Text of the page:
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The 2003 Utah Shakespearean Festival

The outdoor Adams Theatre has 3 classics by William Shakespeare

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CEDAR CITY — The Utah Shakespearean Festival's three outdoor productions at the Adams Shakespearean Theatre — all plays written by William Shakespeare — range from light-hearted to somewhat darker to pitch black.

MEASURE FOR MEASURE, 8 p.m. Wednesdays and Saturdays; running time: two hours, 30 minutes (one intermission).

Depending on the direction, the rarely produced "Measure for Measure" could be dark and dramatic. But director Elizabeth Hubble has given the production's comic-relief characters — and Shakespeare's elements of disguise — free reign. In the process, while touching on such issues as justice, sexual freedom, sin and forgiveness, what is considered one of Shakespeare's "problem" plays is quite accessible for contemporary audiences.

The setting is Vienna, with exquisite costumes by Janet Swenson and beautiful murals by scenery designer Bill Forrester.

The two central characters are Vincentio and Isabella. The former is the duke, who pretends to be taking an extensive trip, but instead masquerades as a friar in order to spy on how his court operates. The latter is a novice about to become a nun, whose brother Claudio faces execution because his betrothed, Juliet, is pregnant.

As Shakespearean productions go, this one has a fairly small ensemble — just 19 performers, many in multiple roles. The cast is first-rate — especially Elisabeth Adwin as the distraught Isabella, Henry Woronicz as the sly but compassionate Duke/Friar, Phillip Herrington as the doomed Claudio; Scott Coopwood as the Duke's villainous, scheming deputy, Angelo; Michael David Edwards as the humorously malicious Lucio; and Dan Frezza as Escalus, an elderly, dutiful subordinate.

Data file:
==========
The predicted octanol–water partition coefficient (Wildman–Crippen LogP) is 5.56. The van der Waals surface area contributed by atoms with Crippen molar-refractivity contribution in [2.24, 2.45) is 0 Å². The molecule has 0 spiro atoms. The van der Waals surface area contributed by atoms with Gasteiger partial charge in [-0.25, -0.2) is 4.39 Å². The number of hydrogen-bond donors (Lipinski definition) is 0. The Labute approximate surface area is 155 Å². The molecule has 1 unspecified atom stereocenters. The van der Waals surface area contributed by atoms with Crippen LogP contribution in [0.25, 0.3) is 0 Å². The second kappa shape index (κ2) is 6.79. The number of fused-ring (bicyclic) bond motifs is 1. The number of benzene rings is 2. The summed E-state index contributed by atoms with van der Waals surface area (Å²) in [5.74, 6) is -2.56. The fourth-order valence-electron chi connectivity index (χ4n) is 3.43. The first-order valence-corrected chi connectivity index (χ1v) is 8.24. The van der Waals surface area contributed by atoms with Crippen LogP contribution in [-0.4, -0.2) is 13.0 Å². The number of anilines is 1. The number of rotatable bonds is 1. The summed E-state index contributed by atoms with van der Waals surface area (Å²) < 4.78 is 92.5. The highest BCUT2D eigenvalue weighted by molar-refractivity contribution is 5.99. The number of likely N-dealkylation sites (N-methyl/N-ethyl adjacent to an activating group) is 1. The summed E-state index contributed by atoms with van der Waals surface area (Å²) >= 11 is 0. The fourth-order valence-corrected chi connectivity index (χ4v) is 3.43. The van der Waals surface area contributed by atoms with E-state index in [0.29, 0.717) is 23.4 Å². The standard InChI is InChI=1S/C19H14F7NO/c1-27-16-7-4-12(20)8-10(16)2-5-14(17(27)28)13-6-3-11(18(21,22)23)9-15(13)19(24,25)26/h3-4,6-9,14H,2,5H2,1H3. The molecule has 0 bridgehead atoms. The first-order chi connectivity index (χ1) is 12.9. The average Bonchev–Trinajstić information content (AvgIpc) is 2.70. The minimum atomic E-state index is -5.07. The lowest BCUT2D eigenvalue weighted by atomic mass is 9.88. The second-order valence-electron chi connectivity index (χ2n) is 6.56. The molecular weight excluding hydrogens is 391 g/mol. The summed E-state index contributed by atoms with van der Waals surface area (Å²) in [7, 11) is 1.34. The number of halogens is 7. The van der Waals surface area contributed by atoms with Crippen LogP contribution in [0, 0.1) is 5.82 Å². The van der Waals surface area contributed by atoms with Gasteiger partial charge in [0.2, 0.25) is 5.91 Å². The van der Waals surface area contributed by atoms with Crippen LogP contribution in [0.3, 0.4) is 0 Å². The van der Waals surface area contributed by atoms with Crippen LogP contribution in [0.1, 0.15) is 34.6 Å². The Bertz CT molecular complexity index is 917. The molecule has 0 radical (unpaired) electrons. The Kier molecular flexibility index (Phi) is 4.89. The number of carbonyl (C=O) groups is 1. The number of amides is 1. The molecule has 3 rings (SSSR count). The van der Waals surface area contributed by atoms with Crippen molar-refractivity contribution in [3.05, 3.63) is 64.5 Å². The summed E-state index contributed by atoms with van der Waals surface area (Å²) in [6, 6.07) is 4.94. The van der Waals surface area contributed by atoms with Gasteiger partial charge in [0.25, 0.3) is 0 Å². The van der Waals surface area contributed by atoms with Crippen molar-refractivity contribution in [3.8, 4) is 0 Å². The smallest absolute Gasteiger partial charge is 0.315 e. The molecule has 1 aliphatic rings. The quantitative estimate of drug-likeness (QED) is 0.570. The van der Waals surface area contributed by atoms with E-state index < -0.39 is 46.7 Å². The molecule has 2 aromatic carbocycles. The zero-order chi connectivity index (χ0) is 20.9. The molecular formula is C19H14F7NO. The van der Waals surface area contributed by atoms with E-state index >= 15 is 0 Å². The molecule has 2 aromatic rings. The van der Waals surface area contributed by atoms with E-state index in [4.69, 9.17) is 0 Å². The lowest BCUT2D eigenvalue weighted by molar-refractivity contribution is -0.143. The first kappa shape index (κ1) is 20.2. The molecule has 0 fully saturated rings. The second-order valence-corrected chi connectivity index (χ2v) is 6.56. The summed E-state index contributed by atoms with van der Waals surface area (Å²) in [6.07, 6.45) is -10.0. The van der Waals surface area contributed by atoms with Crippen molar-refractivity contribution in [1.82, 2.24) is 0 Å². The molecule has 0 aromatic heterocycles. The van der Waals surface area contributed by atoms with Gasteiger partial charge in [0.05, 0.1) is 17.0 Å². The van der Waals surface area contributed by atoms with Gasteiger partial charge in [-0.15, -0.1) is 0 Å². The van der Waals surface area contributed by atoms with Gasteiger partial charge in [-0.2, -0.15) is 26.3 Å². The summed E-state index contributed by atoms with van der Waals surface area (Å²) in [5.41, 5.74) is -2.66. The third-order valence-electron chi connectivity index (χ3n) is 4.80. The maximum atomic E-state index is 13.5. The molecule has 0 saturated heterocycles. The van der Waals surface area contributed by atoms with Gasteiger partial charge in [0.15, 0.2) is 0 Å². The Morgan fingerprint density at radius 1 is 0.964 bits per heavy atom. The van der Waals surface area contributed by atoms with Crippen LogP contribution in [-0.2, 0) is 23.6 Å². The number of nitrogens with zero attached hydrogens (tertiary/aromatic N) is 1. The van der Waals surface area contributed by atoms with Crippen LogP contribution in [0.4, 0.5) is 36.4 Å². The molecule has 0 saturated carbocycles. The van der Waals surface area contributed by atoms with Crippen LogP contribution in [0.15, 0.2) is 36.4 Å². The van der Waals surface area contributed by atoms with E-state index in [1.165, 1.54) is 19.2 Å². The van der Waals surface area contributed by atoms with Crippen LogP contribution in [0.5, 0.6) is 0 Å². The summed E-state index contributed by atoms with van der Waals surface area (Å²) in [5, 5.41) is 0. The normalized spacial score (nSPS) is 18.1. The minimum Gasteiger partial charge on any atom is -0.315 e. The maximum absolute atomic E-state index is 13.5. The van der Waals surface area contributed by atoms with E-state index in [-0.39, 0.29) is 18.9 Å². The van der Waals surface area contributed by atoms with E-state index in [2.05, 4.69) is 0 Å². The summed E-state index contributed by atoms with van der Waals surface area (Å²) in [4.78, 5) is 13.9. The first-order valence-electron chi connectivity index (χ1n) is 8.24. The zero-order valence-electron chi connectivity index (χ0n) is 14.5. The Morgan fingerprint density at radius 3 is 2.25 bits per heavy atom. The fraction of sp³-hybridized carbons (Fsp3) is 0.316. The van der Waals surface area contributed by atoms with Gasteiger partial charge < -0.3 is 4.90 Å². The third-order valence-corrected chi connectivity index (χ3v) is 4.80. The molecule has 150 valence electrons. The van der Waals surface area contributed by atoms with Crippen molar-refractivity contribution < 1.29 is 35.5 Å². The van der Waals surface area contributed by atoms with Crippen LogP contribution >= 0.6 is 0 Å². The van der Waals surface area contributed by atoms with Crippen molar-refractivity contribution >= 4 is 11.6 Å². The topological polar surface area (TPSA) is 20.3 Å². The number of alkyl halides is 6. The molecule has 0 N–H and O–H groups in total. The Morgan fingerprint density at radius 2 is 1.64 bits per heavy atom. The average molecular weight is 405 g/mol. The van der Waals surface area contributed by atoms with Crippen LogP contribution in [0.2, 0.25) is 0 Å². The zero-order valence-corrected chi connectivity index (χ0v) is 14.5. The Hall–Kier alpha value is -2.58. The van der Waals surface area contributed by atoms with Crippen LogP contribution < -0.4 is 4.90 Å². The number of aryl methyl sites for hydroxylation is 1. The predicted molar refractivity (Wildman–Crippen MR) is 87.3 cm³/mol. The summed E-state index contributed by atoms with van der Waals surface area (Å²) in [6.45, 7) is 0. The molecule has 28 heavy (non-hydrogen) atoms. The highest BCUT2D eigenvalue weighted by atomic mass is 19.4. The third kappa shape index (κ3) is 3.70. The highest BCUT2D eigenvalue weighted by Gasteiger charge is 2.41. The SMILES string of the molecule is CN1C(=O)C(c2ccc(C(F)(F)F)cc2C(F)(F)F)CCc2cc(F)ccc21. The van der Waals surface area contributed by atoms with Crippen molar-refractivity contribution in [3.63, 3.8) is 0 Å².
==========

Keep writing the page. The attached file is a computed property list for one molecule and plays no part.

The comic-relief team includes Leslie Brott as the over-the-top Mistress Overdone, notorious bawdy house operator; Joe Cronin as Pompey, her hilarious servant; Chris Hatch as Elbow, an agitated constable; and Eric J. Stein in two key roles, as Froth, one of Overdone's customers, and Barnardine, an inebriated prisoner.

Shelby Davenport is also well-cast as Provost, the prison warden who helps Duke implement an ingenious plan to save Claudio.

It's been nearly a quarter of a century since USF last produced "Measure for Measure." Hubble's carefully crafted production makes the trip to Cedar City more than worth your time and money.

MUCH ADO ABOUT NOTHING, 8 p.m. Mondays and Thursdays, 2 p.m. Wednesdays and Saturdays (matinees in the Auditorium Theatre); running time: two hours, 40 minutes (one intermission).

When it comes to fractured relationships, dreamers and schemers, today's TV-addicted audiences probably turn to such things as "Friends" or "Sex in the City." Some 400 years ago, Elizabethans flocking to the Globe had such delightful romantic comedies as "Much Ado About Nothing."

While "Much Ado" may not be "in your face," Shakespeare certainly had an intuitive handle on love-hate relationships, as well as romance and wry wit. And director Kate Buckley delivers a thoroughly enjoyable production of "Much Ado," with lovable characters (OK, there are a couple of not-so-pleasant exceptions) and broad-sided humor.

Warning to those seated in the first two rows in the center: That ornate water trough at the front of the stage is not just decorative. It comes in handy for some "splashy" pratfalls. (The ever-thoughtful festival does provide complimentary towels.)